A few weeks ago, I attended Pheasant Fest in Chicago, which was awesome for so many reasons. But it was really eye-opening to the world of gun dog breeds and hunting dogs in general. It seemed like everyone I talked to was fluent in this subculture’s language.
The more new hunters I get to know, the more I find that the reason many of them started hunting was because they got a gun dog breed and wanted to train them and see what they could do. Eventually, hunting was the next step for both of them to take. I’m finding that dogs are a wonderful gateway for hunting. It’s fascinating.
So I’m excited for this guest post by Hank Gulbrandsen, which discusses five great gun dog breeds to consider whether you’re curious about hunting or you’ve hunted your whole life. Keep in mind that there are many, MANY other great hunting dog breeds out there (as I recently learned), but these ones are very solid options. Enjoy.
Guest Post | Great Gun Dog Breeds
Dogs have been a human’s favorite hunting companion since their domestication, and many avid hunters will tell you that hunting just isn’t the same without their loyal hunting dog.
As a hunting companion, dogs are an invaluable asset to both new and experienced hunters alike. Their unique instincts and sense of smell give them the ability to detect birds and other prey easily.
The athleticism and intelligence displayed by these gun dog breeds in their work is impressive.
However, not just any dog makes a great hunting dog. Just as specialized hunting rifles and shotguns have been designed for each particular shooting scenario, hunting dogs have been meticulously bred and perfected over generations for specific hunting chores.
Whether you are looking for a dog to find, point, flush, trail, chase, or fetch, there is likely an ideal hunting dog for you. Knowing which gun dog breeds are designed for specific tasks can help you find success on the game trail. Here are five of our favorite breeds.
1. Chesapeake Bay Retriever
The Chesapeake Bay Retriever stands between 21 and 26 inches tall, can weigh up to 80 pounds, and has a life expectancy of around 12 years. As its name suggests, the Chesapeake Bay Retriever was bred in the United States and is considered a duck dog.
This gun dog breed has a distinct wavy, oily waterproof coat that prevents them from getting bogged down in the water when fetching geese, ducks, and other waterfowl. They are bred in various colors, including brown, chocolate and sedge, or brown with a hint of yellow.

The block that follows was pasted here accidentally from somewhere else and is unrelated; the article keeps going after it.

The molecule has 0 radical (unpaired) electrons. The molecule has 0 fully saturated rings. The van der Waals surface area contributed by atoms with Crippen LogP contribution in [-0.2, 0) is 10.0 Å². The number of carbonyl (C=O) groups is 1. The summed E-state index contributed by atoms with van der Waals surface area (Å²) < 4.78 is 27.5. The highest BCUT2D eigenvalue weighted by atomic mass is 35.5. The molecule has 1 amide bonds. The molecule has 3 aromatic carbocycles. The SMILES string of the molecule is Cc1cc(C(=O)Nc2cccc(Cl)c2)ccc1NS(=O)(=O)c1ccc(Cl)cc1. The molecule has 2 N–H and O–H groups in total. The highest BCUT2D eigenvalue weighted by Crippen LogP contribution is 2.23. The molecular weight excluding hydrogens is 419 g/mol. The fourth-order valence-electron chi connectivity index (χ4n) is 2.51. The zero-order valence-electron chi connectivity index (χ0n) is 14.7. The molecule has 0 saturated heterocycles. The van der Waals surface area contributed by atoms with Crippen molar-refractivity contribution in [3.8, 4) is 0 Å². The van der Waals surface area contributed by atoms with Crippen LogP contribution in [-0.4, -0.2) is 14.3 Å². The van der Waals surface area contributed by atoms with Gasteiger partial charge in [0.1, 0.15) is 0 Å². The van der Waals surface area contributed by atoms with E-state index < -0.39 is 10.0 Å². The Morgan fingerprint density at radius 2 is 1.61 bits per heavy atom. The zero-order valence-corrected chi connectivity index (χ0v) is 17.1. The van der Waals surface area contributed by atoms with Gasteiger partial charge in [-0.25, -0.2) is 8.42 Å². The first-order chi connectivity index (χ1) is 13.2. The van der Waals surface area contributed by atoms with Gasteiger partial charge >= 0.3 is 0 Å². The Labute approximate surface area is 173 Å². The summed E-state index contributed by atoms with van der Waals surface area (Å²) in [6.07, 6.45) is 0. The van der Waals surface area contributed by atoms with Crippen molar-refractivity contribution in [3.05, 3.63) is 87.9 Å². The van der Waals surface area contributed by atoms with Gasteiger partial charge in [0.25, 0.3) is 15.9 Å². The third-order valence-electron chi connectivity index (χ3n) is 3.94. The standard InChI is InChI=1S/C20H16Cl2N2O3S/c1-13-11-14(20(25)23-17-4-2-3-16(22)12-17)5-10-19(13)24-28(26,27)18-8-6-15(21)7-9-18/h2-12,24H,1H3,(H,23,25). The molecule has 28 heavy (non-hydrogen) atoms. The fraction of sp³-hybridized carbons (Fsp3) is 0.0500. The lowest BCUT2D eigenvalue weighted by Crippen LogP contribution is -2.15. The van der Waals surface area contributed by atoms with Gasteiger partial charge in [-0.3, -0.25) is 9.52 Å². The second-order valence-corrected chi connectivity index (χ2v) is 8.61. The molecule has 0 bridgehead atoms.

They make a great gun dog and are very loyal to their owners. They tend to shy away from strangers and stick to the task at hand, but can be stubborn at times. Their keen sense of smell and need for a job will keep them going for all hours of the day and as their owner, you’ll probably tire before they do.
The Chesapeake Bay Retriever is an excellent dog for hunting because it has endless energy, is affectionate, and very devoted. When trained correctly, these dogs are world-class hunting companions that can assist in almost any hunting task.
2. English Setter
The English Setter is another exceptional hunting dog breed. This dog typically stands between 23 and 27 inches tall and weighs an average of 60 pounds, with a life expectancy of around 12 years.
The English Setter is known for its unique spotted coat and charming temperament. They are sweet, loving dogs but can be strong-minded while at work, which is a good quality to look for in a hunting companion. Known for their stealth, intelligence, and athleticism, they are silent seekers of prey. Initially bred for the specific purpose of retrieving birds, they make excellent partners in a quail hunt.
Uncharacteristic of a hunting dog, they tend to be low energy while indoors but become easily energized while outside. They are also very friendly and have an approachable and welcoming nature around strangers.
3. Labrador Retriever
The Labrador Retriever is one of the most popular dogs in the U.S. among hunters and non-hunters alike, and for good reason. Standing at 23 inches tall, reaching a weight of up to 80 pounds, and having a life expectancy of 14 years, this dog is extremely affectionate, outgoing, and playful. Their coats can range dramatically from yellow to chocolate to deep black in color.
Because they are an active breed that requires a lot of exercise, they are ideally suited as a hunting companion for new and experienced hunters. They pay attention to their owner’s cues and require little effort to redirect while outdoors.
Their devotion to their owners and the task at hand can be seen in their employment as support animals, therapy dogs, and narcotic retrieval assistance for law enforcement teams. They also make excellent search-and-rescue dogs.
This breed has a great work ethic and the ability to work very quietly while you are hunting. Most hunters forget their Labradors are even with them, as they are just as invested in the hunt as their owners. They know hunting takes time, effort, and strategy. These traits make this breed one of the top choices for your next hunting trip.
Beagles are a small but beautiful breed, standing at a maximum of 16 inches tall, weighing up to 25 pounds, and having a life expectancy of 15 years. Their coats are an appealing tricolor combination, comprised of white, black, and brown.